DALLAS/OKLAHOMA CITY (Reuters) - The heavy rains that have pelted Texas and Oklahoma this week have brought some unexpected visitors to homes in the region, like the 4-foot (1.22-meter) rat snake that found cover in an unexpected spot at Jeff Lara's residence.
"I opened my grill cover and he jumped at me," said Lara, who lives Edmond, north of Oklahoma City.
Wildlife officials have warned that flooding in Texas and Oklahoma is causing snakes, alligators and other reptiles to seek dry land in populated areas.
They have responded to numerous calls for help, but Lara took matters into his own hands.
"The snake coiled back up, and I took a shovel, scooped him up and tossed him in the yard. He just slithered away," Lara said.
Non-venomous rat snakes, which can grow up to six feet (1.83 meters) in length and frequent states including Texas, Louisiana, Arkansas and Oklahoma, help keep the rodent population down.
But flooding has displaced the creatures, with removal services such as 911 Wildlife, which has contracts with several Texas cities, receiving reports of more than 1,000 of the snakes in North Texas and Houston homes.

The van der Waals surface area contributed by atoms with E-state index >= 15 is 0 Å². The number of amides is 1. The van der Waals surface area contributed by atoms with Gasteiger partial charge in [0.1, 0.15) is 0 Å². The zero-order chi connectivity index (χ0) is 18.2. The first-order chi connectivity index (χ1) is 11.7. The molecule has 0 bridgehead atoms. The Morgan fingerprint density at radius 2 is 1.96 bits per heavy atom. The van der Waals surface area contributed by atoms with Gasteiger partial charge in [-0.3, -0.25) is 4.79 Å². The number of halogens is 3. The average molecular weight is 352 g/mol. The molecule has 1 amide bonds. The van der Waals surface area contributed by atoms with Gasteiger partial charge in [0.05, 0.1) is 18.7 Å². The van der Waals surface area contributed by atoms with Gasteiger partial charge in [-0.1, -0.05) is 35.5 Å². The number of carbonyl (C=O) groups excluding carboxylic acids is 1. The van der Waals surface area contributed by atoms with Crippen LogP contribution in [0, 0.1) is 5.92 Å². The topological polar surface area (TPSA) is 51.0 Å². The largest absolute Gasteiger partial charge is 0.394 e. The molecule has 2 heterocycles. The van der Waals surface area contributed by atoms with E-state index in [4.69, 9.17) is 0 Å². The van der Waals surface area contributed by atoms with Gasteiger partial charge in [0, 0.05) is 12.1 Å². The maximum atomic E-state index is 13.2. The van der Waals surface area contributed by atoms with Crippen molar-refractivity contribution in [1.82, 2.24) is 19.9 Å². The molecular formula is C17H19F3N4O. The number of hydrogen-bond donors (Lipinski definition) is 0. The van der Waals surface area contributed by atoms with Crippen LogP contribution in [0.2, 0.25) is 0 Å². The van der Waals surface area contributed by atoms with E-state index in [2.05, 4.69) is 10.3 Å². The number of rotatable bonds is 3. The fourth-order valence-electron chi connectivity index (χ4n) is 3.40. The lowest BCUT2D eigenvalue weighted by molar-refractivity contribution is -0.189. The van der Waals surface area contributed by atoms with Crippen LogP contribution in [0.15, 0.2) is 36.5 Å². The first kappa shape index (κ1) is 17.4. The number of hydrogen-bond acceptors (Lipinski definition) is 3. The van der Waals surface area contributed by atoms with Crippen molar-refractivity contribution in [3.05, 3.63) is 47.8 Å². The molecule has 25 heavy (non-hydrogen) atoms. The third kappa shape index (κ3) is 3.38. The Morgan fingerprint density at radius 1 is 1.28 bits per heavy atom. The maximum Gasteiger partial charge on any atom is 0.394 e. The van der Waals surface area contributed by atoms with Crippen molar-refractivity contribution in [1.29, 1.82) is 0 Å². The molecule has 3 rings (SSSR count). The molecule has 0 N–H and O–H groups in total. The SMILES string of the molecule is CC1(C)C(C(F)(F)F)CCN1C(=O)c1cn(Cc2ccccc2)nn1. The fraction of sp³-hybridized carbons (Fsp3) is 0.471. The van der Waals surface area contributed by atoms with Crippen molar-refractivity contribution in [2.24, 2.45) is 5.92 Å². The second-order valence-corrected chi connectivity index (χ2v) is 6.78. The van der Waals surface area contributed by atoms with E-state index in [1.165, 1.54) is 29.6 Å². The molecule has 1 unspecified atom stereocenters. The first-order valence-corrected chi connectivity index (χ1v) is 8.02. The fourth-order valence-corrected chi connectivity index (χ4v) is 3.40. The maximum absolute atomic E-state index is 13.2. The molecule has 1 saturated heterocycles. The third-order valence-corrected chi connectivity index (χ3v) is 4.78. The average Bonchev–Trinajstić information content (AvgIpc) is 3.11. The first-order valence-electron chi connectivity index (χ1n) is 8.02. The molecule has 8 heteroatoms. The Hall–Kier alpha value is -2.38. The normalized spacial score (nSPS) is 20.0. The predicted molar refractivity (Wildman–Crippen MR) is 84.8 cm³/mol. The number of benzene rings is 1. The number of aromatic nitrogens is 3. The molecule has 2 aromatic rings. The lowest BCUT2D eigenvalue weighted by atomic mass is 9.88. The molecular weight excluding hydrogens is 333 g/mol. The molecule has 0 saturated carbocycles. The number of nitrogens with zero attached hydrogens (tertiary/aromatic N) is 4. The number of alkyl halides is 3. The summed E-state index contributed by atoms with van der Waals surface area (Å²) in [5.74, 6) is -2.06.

"The important thing is not to try and kill the snake because that's how people get bitten. If you're trying to hit it with something, then the snake is going to strike and defend itself," said Bonnie Bradshaw, with 911 Wildlife.
Police have cautioned parents to keep their children clear of flood waters because it is mating season for alligators, creating hazards for anyone nearby.
"Alligators travel great distances this time of year and having more water to do it in certainly facilitates it," said Major Chad Norvell with Fort Bend County Sheriff's Department in Texas.
Another threat lurking in flood waters is stinging fire ants, according to Bradshaw.
"They will form a mat on the surface of the water," Bradshaw said.
"If people see something that looks like a brown rug floating, that's a nest. Stay away.”
Writing by Jon Herskovitz